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Cart [#gfx_import_example-0#] | Code | 2019-03-31 | License: CC4-BY-NC-SA | Embed
4

For my game, Witch n Wiz (https://www.lexaloffle.com/bbs/?pid=38117#p), I implemented as simple technique for loading a secondary spritesheet at runtime. This allowed me to have a fullscreen title graphic, but not use up any of the sprite sheet memory (needed for game sprites and map data).

The cart at the top of this post is an ultra simple example of it in use. As you can see, you are able to switch between 2 sprite sheets that would each normally take up the entire sprite memory.

Credit for the num2hex function goes to felice (https://www.lexaloffle.com/bbs/?tid=30910)

Limitations:

You can still only have 128x128 worth of sprites in memory at a time. So this is really best for things like the title screen, or major switches in gameplay (say switching worlds where you don't need any of the original sprites anymore).

The runtime code for this is very light in tokens (~100) but the additional sprite sheet is stored as a large (although compressed) string, so that is going to each into your character count and compressed size (around 8000 chars in a typical case, and 25% of the compressed cart limit).

Tutorial:

1) Export

The first thing you need to do, is export your second sprite sheet into a compressed string format the runtime code expects. To do this, you simply load up this cart in Pico-8:

Cart [#gfx_export-0#] | Code | 2019-03-31 | License: CC4-BY-NC-SA | Embed
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Fill the sprite sheet with the content you want to dynamically load at run-time, and hit "run".

This will copy the compressed data to your computers clipboard as a string. Paste that somewhere, like notepad.

2) Copy Runtime Code

Next, open up the import example (or view the code here in the broswer):

Cart [#gfx_import_example-0#] | Code | 2019-03-31 | License: CC4-BY-NC-SA | Embed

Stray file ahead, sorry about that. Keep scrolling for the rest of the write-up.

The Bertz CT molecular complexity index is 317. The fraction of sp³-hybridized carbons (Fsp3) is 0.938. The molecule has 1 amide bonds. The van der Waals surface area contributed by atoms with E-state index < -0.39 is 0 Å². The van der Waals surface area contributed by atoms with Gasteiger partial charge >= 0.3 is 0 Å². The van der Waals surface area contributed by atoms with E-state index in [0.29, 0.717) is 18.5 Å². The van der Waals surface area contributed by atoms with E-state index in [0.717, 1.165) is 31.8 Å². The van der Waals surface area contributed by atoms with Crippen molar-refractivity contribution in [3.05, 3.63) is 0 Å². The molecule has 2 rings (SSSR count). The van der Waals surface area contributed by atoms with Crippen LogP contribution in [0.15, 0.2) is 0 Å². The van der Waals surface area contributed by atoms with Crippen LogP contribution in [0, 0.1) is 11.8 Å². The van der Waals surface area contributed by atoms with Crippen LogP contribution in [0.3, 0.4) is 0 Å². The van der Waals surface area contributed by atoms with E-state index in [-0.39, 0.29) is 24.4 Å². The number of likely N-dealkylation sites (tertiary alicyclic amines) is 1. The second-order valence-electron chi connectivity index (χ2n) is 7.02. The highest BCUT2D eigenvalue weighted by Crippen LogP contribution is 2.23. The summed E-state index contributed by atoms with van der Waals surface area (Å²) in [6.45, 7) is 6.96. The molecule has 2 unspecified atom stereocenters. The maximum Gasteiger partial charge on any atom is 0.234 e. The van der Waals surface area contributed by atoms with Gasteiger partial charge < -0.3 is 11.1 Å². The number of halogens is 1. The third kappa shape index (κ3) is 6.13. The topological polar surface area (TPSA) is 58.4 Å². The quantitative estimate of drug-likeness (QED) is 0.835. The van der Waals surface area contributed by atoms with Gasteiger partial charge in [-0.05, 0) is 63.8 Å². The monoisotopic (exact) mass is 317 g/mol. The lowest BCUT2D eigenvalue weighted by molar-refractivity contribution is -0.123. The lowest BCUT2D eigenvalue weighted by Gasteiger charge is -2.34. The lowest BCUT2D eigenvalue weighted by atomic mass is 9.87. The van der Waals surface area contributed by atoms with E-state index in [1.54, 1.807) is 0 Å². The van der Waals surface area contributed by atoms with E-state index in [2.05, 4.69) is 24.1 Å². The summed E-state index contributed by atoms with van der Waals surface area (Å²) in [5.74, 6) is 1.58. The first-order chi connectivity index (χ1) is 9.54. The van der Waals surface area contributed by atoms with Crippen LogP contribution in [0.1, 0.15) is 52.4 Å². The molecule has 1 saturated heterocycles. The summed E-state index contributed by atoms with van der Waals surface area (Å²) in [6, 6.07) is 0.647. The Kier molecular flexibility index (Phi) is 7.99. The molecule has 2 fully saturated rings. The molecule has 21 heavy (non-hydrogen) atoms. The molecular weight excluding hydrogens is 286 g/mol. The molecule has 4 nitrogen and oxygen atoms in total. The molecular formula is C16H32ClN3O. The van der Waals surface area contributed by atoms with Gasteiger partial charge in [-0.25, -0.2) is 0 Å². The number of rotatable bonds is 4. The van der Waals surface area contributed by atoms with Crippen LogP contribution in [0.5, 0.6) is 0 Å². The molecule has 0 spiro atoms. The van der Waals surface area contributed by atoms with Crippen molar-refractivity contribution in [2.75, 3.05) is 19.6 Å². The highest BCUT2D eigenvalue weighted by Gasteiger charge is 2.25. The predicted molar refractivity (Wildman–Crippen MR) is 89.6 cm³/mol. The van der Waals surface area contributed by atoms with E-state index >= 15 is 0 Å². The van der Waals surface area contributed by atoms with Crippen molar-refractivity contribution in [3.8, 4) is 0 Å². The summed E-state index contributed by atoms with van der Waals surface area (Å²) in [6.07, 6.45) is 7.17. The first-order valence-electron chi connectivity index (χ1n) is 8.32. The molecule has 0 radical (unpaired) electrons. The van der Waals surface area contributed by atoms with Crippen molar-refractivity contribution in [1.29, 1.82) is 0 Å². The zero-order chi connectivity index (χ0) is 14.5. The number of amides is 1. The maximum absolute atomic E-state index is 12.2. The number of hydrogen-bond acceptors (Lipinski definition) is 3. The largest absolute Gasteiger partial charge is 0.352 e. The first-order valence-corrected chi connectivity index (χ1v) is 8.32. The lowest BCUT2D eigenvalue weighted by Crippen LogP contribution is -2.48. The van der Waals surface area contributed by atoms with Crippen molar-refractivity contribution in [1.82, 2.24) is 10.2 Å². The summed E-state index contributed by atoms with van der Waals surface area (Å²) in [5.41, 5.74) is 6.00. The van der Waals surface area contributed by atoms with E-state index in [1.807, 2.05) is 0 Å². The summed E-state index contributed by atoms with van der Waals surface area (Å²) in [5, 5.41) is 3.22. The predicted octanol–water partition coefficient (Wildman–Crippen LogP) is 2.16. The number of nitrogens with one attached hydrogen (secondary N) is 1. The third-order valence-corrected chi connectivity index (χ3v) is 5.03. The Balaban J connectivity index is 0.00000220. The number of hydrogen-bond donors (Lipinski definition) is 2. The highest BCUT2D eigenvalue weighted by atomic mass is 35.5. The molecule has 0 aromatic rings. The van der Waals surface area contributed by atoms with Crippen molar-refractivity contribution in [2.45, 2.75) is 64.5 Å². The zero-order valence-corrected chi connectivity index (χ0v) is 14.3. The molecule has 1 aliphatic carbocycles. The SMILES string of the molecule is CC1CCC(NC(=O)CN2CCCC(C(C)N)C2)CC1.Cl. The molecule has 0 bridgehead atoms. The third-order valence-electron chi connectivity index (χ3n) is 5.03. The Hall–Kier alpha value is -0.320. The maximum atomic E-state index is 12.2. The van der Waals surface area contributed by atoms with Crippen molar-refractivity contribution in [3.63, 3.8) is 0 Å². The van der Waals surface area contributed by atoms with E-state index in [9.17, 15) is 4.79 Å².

4

There is a small section of code you will need to add to your cart. Everything between "gfx import runtime begin" and "gfx import runtime end".

This is the code here for reference, if you don't want to load up the cart:

--
--gfx import runtime begin.
--
--copy and paste this into your
--game cart.
--example usage after "end".
--

-- converts hex string
-- to actual number
function hex2num(str)
    return ("0x"..str)+0
end

--call this when you want to
--load your fullscreen 
--graphics.
--this assumes a compressed
--format of <count>..<color>..
function load_stored_gfx(gfx)
    index=0
    for i=1,#gfx,2 do
        count=hex2num(sub(gfx,i,i))
        col=hex2num(sub(gfx,i+1,i+1))
        for j=1,count do
        sset((index)%128,flr((index)/128),col)
        index+=1
        end
    end
end

--call this to go back to 
--the original graphics stored
--on the cart.
--eg.after displaying title
--screen.
function restore_gfx()
    reload(0x0,0x0,0x2000)
end

--
--gfx import runtime end.
--

3) Paste Export Data

Go an get that string that got exported in step 1, and paste it into your game cart as a variable somewhere.

--something like this.
--it will be very large, so I just truncated the string in my example here.
local my_gfx="f51d151d151d151d151"

4) Load/Unload As Needed

There are only 2 functions you need to call for the entire library.

First, when you want to use the stored graphics, call load_stored_gfx() and pass it your compressed graphics string (eg. my_gfx) in this example.

When you are done with it, simply call restore_gfx() to return the sprite sheet to its original form.

P#63133 2019-03-31 04:18 ( Edited 2019-03-31 04:22)

Just excellent and easy!

P#65740 2019-07-10 15:47

I put this into my game i'm working on and it's not restoring the original graphics. pls help.

P#65983 2019-07-20 18:43

@Skulhhead1924 Are you calling restore_gfx()?

P#65993 2019-07-21 04:18

Oh. Thanks! It's fixed now.

P#66013 2019-07-21 19:45

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